October 16, 2014, by Sarah Colborne
Effie, Lady Eastlake, and the evidence in the archives
Last night some of the staff from Manuscripts and Special Collections went to see the film ‘Effie Gray’, in order to compare the evidence in the archives held at the University of Nottingham with the latest interpretation of the scandal that was the annulment of the marriage of Euphemia Gray and art critic John Ruskin, and her subsequent marriage to Ruskin’s close friend and disciple, the painter John Everett Millais. This latest version is based on a screenplay by Emma Thompson, who also plays Lady Elizabeth Eastlake (1809-1893, art critic and friend to Effie).
Effie married John Ruskin in 1848 at the age of twenty (he was also in his twenties, though the film suggests he was much older). In a previous blog, we looked at the friendship between Effie and Brinsley Marlay (1829-1912), whose papers are held here at Nottingham. Although most from this time are said to have been destroyed, the collection includes two letters written by Effie to Marlay while she was in Scotland (where she fell in love with Millais). In one letter dated 27 July (My 2618), she describes the sleeping arrangements at the cottage where they stayed while Millais painted a portrait of Ruskin, which supports the portrayal of the episode in the film, though poor Crawley has been omitted:
“We are here in a very nice cottage where Mr Ruskin sleeps on the floor, Mr Millais in a place where he can open the door, pull flowers from the Hill and do every thing without the trouble of leaving his bed, I have another such hole, and our servant Crawley who passes his time in trying to catch Trout suspending himself from the rocks in true Cockney style with attitudes so unlike a Highlander that it is impossible not to laugh”.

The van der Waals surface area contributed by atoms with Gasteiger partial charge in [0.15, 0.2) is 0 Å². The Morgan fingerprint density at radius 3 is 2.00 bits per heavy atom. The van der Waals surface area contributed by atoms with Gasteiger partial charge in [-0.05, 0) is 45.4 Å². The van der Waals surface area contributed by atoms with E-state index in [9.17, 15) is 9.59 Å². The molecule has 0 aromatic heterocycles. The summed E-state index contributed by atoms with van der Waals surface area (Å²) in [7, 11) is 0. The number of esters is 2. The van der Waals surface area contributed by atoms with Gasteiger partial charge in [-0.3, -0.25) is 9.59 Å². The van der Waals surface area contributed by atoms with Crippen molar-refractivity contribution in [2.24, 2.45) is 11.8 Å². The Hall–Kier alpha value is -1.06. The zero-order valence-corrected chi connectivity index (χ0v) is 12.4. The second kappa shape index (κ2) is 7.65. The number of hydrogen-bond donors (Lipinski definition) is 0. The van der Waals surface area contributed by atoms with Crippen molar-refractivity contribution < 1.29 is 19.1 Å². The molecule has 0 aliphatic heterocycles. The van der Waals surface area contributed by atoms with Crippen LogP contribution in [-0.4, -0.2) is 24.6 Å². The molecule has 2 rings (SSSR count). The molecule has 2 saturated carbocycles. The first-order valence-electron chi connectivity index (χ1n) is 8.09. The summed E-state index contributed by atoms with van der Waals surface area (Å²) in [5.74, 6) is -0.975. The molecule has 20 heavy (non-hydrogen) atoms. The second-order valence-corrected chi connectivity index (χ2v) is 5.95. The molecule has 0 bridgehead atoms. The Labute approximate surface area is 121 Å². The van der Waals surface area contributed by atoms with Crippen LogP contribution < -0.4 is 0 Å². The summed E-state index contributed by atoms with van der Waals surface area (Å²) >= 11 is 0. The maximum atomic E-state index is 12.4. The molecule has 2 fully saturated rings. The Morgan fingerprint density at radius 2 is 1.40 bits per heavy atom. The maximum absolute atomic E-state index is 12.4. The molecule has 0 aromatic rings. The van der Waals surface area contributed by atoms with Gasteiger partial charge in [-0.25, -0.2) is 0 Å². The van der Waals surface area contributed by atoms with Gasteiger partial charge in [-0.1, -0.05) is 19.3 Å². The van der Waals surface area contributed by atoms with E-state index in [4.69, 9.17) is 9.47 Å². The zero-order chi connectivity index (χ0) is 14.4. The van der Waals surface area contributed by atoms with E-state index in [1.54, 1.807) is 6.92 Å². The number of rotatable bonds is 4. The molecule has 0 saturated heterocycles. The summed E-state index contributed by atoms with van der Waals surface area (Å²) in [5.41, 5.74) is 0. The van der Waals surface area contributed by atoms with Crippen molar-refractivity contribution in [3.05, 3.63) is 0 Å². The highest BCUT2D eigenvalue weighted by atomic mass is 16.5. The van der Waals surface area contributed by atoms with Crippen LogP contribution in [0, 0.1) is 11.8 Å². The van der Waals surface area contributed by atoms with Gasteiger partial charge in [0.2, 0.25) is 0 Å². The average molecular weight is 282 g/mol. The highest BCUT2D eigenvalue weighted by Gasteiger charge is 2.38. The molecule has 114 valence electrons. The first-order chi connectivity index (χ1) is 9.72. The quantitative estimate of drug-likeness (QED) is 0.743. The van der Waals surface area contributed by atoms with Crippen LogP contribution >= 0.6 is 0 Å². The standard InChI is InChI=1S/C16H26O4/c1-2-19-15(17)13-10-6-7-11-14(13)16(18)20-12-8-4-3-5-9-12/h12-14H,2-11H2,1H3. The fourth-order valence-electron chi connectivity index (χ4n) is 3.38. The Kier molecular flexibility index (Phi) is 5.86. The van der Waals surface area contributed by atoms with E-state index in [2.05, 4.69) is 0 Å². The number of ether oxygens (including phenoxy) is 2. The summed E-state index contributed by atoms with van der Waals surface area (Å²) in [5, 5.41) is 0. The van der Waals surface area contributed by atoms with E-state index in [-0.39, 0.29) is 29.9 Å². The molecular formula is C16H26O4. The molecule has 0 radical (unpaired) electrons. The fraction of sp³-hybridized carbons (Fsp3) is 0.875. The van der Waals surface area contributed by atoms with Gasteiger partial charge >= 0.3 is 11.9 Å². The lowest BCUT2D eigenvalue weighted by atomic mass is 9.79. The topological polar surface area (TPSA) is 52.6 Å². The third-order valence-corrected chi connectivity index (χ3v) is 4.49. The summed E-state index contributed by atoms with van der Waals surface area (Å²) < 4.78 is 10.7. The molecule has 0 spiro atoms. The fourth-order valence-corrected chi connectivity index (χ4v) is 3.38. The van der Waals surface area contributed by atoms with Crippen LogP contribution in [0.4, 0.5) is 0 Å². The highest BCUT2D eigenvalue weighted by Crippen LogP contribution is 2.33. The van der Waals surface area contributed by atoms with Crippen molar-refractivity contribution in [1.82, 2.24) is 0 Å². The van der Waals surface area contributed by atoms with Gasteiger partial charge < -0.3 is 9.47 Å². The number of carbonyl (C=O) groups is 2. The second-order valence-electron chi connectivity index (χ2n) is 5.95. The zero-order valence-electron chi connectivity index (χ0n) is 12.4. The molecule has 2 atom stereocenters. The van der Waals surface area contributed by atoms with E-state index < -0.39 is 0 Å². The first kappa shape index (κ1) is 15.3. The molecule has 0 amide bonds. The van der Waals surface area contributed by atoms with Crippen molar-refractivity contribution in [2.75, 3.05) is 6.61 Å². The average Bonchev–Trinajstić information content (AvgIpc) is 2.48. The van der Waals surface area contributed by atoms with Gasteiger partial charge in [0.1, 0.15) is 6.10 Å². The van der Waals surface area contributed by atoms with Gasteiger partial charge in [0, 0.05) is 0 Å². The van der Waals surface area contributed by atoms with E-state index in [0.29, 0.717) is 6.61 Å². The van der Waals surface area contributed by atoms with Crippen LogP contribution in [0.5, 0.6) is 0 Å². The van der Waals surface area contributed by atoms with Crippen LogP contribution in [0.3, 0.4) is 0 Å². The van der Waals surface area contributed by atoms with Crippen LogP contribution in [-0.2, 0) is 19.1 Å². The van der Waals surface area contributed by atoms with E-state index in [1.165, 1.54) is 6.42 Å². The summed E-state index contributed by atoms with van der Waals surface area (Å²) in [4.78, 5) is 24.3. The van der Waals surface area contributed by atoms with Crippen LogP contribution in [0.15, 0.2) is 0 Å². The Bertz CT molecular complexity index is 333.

In April 1854 she started proceedings to have the marriage annulled and Ruskin confirmed to the court that the marriage was never consummated, claiming that he was in some way repulsed by her. The extent to which the scandal was discussed at the time is revealed in private letters of the period, including letters held at Nottingham (Portland Collection Pw M 226-8, 25 May – 21 July 1854) between Lady Eastlake and Italian historian Rawdon Brown (1803-1883). The friends, writing during the annulment proceedings, express sympathy for Effie (Eastlake refers to her as “our little friend”) and they condemn the Philobiblion Society for spreading rumours: “…a society who profess to talk of old books, but really meet only to gossip…”. Millais is not explicitly mentioned, although Brown hints at his involvement (Pw M 228):
“…once the Ecclesiastical Court has pronounced sentence, no time need be lost in letting the world know most distinctly that she does not affect any intention of remaining single.”
Brinsley’s mother, Catherine Louisa Marlay (1831-1854) is bursting with excitement when she reports in a letter to her son, dated 16 Sep. 1855 (My 2671) that on a recent visit to see Mr and Mrs Gray (Effie’s parents), she took the opportunity to ride in a carriage with Effie (recently married to Millais) and quiz her about the details of her marriage to Ruskin. Effie confides that Ruskin threatened a dark revenge, that “…he and his relations were always on the watch to prove her mad…”, and Mrs Marlay marvels that in all the time they were married, they never occupied separate rooms (the film shows them actually sharing a bed).
The sober response of her son, Brinsley (My 2151), may represent the opinion of many at the time, stating: “Any additional fact you bring regarding Mr Ruskin’s cruelty does not in anywise alter my view of the matter” – Effie has damaged her reputation by starting a relationship with Millais so soon after her separation from her husband.
As far as we’re aware, researchers for the film didn’t take into account the evidence in the archives at Nottingham.The film portrays the neglect, and some of the cruelty (though not the threat of imprisonment in an asylum which lead to her fear of expressing her emotions), and explains Ruskin’s behaviour as being the result of the upbringing he received at the hands of his ambitious parents. It is a great shame that the film doesn’t go on to show what happened in the ecclesiastical court, the scandal of her remarriage or the damage her reputation suffered as a result. It also only hints at her later happiness (she made up for lost time and went on to have eight children with Millais).
All of the letters are available for anyone to consult in our Reading Room at King’s Meadow Campus. For more information about Manuscripts & Special Collections, visit our website or follow us @mssUniNott.
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